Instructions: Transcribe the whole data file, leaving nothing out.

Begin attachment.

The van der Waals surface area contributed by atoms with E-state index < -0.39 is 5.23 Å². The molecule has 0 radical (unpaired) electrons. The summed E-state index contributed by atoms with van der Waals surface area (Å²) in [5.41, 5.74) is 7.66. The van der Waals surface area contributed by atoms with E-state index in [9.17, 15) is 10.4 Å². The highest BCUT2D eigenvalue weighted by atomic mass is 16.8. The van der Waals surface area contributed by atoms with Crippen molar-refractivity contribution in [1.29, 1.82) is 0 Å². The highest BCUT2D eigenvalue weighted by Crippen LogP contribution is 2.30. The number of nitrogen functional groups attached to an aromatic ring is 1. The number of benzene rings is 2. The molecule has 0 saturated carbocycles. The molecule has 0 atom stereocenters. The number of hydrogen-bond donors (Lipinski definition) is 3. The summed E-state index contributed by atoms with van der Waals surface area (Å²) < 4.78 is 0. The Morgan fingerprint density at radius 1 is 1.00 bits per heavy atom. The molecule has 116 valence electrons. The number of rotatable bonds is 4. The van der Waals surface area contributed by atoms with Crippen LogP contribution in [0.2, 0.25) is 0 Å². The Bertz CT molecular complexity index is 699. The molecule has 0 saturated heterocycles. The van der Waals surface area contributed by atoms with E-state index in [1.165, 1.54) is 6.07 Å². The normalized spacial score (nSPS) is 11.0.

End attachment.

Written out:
The van der Waals surface area contributed by atoms with E-state index < -0.39 is 5.23 Å². The molecule has 0 radical (unpaired) electrons. The summed E-state index contributed by atoms with van der Waals surface area (Å²) in [5.41, 5.74) is 7.66. The van der Waals surface area contributed by atoms with E-state index in [9.17, 15) is 10.4 Å². The highest BCUT2D eigenvalue weighted by atomic mass is 16.8. The van der Waals surface area contributed by atoms with Crippen molar-refractivity contribution in [1.29, 1.82) is 0 Å². The highest BCUT2D eigenvalue weighted by Crippen LogP contribution is 2.30. The number of nitrogen functional groups attached to an aromatic ring is 1. The number of benzene rings is 2. The molecule has 0 saturated carbocycles. The molecule has 0 atom stereocenters. The number of hydrogen-bond donors (Lipinski definition) is 3. The summed E-state index contributed by atoms with van der Waals surface area (Å²) < 4.78 is 0. The Morgan fingerprint density at radius 1 is 1.00 bits per heavy atom. The molecule has 116 valence electrons. The number of rotatable bonds is 4. The van der Waals surface area contributed by atoms with Crippen LogP contribution in [0.2, 0.25) is 0 Å². The Bertz CT molecular complexity index is 699. The molecule has 0 saturated heterocycles. The van der Waals surface area contributed by atoms with E-state index in [1.165, 1.54) is 6.07 Å². The normalized spacial score (nSPS) is 11.0.